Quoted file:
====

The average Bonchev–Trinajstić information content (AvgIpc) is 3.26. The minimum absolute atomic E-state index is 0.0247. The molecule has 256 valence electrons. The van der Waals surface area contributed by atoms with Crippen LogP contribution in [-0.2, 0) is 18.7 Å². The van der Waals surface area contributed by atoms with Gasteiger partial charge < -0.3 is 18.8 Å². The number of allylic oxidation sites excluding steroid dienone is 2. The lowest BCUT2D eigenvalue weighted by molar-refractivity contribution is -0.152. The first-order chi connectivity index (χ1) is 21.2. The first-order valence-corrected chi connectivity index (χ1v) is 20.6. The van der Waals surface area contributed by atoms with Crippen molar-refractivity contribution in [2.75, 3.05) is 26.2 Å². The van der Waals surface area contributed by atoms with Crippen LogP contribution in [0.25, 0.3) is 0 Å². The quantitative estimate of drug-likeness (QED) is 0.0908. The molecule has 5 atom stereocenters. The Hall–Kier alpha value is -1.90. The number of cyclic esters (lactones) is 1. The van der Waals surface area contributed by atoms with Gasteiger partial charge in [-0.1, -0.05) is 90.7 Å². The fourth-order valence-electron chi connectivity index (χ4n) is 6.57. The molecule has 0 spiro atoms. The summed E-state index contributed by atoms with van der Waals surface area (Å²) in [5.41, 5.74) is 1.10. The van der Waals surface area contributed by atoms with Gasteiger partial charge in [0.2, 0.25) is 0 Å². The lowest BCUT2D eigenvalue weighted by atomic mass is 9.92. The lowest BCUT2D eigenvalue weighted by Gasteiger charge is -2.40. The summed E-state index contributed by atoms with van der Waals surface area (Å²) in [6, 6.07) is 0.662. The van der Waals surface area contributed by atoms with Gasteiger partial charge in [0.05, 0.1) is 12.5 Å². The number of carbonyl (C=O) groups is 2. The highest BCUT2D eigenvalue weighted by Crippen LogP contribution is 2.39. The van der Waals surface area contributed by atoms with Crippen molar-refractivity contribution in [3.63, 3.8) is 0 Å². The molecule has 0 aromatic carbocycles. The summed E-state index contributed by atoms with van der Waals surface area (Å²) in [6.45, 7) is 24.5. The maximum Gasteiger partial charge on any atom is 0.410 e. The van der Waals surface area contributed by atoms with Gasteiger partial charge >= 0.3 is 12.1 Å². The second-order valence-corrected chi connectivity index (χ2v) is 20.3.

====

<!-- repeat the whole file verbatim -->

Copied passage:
The average Bonchev–Trinajstić information content (AvgIpc) is 3.26. The minimum absolute atomic E-state index is 0.0247. The molecule has 256 valence electrons. The van der Waals surface area contributed by atoms with Crippen LogP contribution in [-0.2, 0) is 18.7 Å². The van der Waals surface area contributed by atoms with Gasteiger partial charge < -0.3 is 18.8 Å². The number of allylic oxidation sites excluding steroid dienone is 2. The lowest BCUT2D eigenvalue weighted by molar-refractivity contribution is -0.152. The first-order chi connectivity index (χ1) is 21.2. The first-order valence-corrected chi connectivity index (χ1v) is 20.6. The van der Waals surface area contributed by atoms with Crippen molar-refractivity contribution in [2.75, 3.05) is 26.2 Å². The van der Waals surface area contributed by atoms with Crippen LogP contribution in [0.25, 0.3) is 0 Å². The quantitative estimate of drug-likeness (QED) is 0.0908. The molecule has 5 atom stereocenters. The Hall–Kier alpha value is -1.90. The number of cyclic esters (lactones) is 1. The van der Waals surface area contributed by atoms with Gasteiger partial charge in [-0.1, -0.05) is 90.7 Å². The fourth-order valence-electron chi connectivity index (χ4n) is 6.57. The molecule has 0 spiro atoms. The summed E-state index contributed by atoms with van der Waals surface area (Å²) in [5.41, 5.74) is 1.10. The van der Waals surface area contributed by atoms with Gasteiger partial charge in [0.2, 0.25) is 0 Å². The lowest BCUT2D eigenvalue weighted by atomic mass is 9.92. The lowest BCUT2D eigenvalue weighted by Gasteiger charge is -2.40. The summed E-state index contributed by atoms with van der Waals surface area (Å²) in [6, 6.07) is 0.662. The van der Waals surface area contributed by atoms with Gasteiger partial charge in [0.05, 0.1) is 12.5 Å². The number of carbonyl (C=O) groups is 2. The highest BCUT2D eigenvalue weighted by Crippen LogP contribution is 2.39. The van der Waals surface area contributed by atoms with Crippen molar-refractivity contribution in [3.63, 3.8) is 0 Å². The molecule has 0 aromatic carbocycles. The summed E-state index contributed by atoms with van der Waals surface area (Å²) in [6.45, 7) is 24.5. The maximum Gasteiger partial charge on any atom is 0.410 e. The van der Waals surface area contributed by atoms with Gasteiger partial charge >= 0.3 is 12.1 Å². The second-order valence-corrected chi connectivity index (χ2v) is 20.3.